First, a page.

Ravelly Followers


If you are a "non-responder or OpenID-er" which to me means I have no way of responding to a comment that you've left, please leave a way for me to get in touch with you, especially if you're participating in a blog give-away or if you are asking for information or links.
By leaving your email within your comment, I can find you. I realize that this is sometimes a scary thing to do with scams and all but if you disguise the email as say.....
me at yahoo dot com
this is the perfect way to hide from the unwanted eye. So please help me out if you are one of the non-responders.
Thank you, in advance.....Ravelly Rhonda!!

Jan 13, 2011

Hog Killing Weather

Disclaimer: This post may be distasteful to some but is told from my memory of long ago.

It's bitterly cold here in central-ish Texas.....around 27 degrees with a wind chill factor of 10 to 15 so that brings things down to 17-ish degrees........what we Texans call "hog killing" weather.
I remember those cold, blue northers sweeping in, blotting out the sun, chilling us to the bone.  On one of those times all the brothers and brothers-in-law, old and wise in their years gathered in our back yard in their long-john covered overalls, wool caps, coats of varied lengths, thick socks.......all in old mud cracked and caked boots. 
Granddad would load his double barrel shotgun in preparation for the "event."  My brother and I dawned our overcoats as grandma cautioned us to stay back and out of the way. Our eyes clear and shining, so excited to get to see this now forgotten experience.
Uncle Kenchion sharpened his ax as a large hog was moved from one pen to the next.  This prize hog would have been fed corn and other grains for a couple of months.  A large tree where a series of ropes hung behind the pen in readiness.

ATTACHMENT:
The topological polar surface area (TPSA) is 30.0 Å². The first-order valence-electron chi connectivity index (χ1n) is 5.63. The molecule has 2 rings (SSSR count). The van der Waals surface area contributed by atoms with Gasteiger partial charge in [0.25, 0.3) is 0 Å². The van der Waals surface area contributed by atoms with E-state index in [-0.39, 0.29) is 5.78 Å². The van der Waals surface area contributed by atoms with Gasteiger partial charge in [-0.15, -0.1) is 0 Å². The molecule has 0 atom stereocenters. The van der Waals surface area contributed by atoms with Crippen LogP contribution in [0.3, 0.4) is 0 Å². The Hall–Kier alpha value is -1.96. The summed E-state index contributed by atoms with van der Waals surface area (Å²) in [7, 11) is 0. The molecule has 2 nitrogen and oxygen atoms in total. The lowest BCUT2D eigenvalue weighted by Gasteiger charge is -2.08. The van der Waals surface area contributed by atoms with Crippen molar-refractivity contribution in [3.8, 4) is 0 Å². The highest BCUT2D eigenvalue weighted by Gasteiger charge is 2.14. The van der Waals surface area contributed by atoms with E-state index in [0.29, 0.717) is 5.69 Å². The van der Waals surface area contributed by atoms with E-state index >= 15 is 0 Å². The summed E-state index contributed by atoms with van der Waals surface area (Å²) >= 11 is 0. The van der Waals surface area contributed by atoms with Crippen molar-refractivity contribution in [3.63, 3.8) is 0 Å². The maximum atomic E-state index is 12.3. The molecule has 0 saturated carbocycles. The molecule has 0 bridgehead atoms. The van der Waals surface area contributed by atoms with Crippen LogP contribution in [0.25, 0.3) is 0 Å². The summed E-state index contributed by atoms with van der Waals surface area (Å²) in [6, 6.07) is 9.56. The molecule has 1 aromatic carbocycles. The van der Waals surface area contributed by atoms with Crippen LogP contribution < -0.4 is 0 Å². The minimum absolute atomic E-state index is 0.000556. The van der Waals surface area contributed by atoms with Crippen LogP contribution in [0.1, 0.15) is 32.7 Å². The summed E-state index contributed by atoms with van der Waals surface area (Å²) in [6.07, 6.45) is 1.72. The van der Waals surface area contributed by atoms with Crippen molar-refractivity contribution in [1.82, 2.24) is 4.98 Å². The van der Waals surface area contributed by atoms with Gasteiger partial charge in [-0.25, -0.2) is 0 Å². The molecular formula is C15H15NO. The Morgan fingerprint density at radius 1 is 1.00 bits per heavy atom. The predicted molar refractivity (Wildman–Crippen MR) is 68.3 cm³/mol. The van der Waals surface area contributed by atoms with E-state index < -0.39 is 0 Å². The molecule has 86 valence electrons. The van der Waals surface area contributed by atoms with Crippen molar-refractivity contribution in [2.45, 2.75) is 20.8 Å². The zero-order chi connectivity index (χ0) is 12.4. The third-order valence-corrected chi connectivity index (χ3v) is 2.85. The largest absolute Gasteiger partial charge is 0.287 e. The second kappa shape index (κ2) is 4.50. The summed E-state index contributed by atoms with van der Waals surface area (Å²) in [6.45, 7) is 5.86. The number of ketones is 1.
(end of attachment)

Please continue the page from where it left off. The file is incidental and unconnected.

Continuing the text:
A shot rang out, the hog is dispatched instantly. Uncle K moves in to rope the hind legs of the hog and the other men hoist the 200 pound hog off the ground. A vein is opened with a sharp knife, draining the blood.  My brother and I move closer to see all the action. Gory but back then, a way of life.
Granddad places a large trough under the hog as Uncle K. uses is ax to open the underside of the hog.  The men move in and start to cut away the precious portions of the hog to be shared by many families.
Grandma helps to salt down the pork and rinses the intestines many times to clean them for use later.  Very little is wasted as the men work.
My brother and I are freezing but don't want to go inside and miss anything.  The men carry our portion of pork to the meat-house or smoke-house to be stored.  Salted meats could last quite a while during winter months. The other men wrapped they portions in bits of cloth to take home to their wives and families. This pork would feed several families for weeks to come.
The day is nearly over.  Grandma soaks the intestines in salty water to leave over night.  It's almost time for dinner.  My brother and I warm by the heater as Grandma begins to prepare the evening meal, Granddad gets cleaned up and Mom is home from school.
Those are the memories I had when it's so cold like it is now.


tipper said...

What a wonderful post! Yes it sure is cold enough for killing hogs at my house too : ) Pap told me hog killing time was the best eating they had all year-all that fresh meat to sample before salting it up or canning it for future use.

Stay warm!!

Lisa said...

I feel like I am reading Little House on the Prairie! LOL! Very interesting post. I can remember my uncles butchering chickens and I'm (almost) 35. Funny how we forget where our food comes from.

mjnauert said...

Pig roast request! invite me. I will bring the beer(s)

Pat said...

I doubt I'd have been able to watch that, but I'm sure you had some wonderful-tasting meats after that was over!

Patty said...

A way of life that very few experience now a days. I remembering watch my father butcher a deer, and my grandfather going and getting chicken for Sunday supper. Your post reminds of of a part of a a book "a Day No Pigs Would Die"

Crazy Amy said...

I don't know if you have read Fox Fire books - but I sent them to all my siblings - it teaches all the old ways of surviving, butchering, healing, etc. We lived on a farm as kids and did this same thing, with hogs, chickens, rabbits, lambs, and geese. Great story and so happy to read it.


Don't count the days, make the days count!


H2H 2013 logo


Related Posts with Thumbnails